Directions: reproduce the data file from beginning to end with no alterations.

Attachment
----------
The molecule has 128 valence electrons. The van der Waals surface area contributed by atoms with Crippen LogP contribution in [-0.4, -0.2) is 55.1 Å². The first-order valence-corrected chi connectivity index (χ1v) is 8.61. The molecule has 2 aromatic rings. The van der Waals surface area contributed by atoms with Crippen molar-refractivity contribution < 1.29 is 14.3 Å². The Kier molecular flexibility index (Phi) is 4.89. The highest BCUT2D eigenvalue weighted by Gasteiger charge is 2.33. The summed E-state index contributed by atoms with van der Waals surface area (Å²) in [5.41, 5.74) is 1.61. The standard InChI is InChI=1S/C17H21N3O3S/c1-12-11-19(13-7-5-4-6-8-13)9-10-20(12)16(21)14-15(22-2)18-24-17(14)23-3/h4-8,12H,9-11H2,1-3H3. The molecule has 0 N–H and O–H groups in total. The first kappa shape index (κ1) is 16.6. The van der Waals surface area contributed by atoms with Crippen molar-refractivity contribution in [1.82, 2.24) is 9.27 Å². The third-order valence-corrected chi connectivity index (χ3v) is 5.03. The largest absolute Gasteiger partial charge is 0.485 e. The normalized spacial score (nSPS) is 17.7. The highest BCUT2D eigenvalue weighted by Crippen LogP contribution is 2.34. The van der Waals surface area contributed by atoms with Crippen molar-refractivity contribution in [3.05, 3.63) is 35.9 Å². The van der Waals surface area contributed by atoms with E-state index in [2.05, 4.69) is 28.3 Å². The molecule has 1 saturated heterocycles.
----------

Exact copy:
The molecule has 128 valence electrons. The van der Waals surface area contributed by atoms with Crippen LogP contribution in [-0.4, -0.2) is 55.1 Å². The first-order valence-corrected chi connectivity index (χ1v) is 8.61. The molecule has 2 aromatic rings. The van der Waals surface area contributed by atoms with Crippen molar-refractivity contribution < 1.29 is 14.3 Å². The Kier molecular flexibility index (Phi) is 4.89. The highest BCUT2D eigenvalue weighted by Gasteiger charge is 2.33. The summed E-state index contributed by atoms with van der Waals surface area (Å²) in [5.41, 5.74) is 1.61. The standard InChI is InChI=1S/C17H21N3O3S/c1-12-11-19(13-7-5-4-6-8-13)9-10-20(12)16(21)14-15(22-2)18-24-17(14)23-3/h4-8,12H,9-11H2,1-3H3. The molecule has 0 N–H and O–H groups in total. The first kappa shape index (κ1) is 16.6. The van der Waals surface area contributed by atoms with Crippen molar-refractivity contribution in [1.82, 2.24) is 9.27 Å². The third-order valence-corrected chi connectivity index (χ3v) is 5.03. The largest absolute Gasteiger partial charge is 0.485 e. The normalized spacial score (nSPS) is 17.7. The highest BCUT2D eigenvalue weighted by Crippen LogP contribution is 2.34. The van der Waals surface area contributed by atoms with Crippen molar-refractivity contribution in [3.05, 3.63) is 35.9 Å². The van der Waals surface area contributed by atoms with E-state index in [2.05, 4.69) is 28.3 Å². The molecule has 1 saturated heterocycles.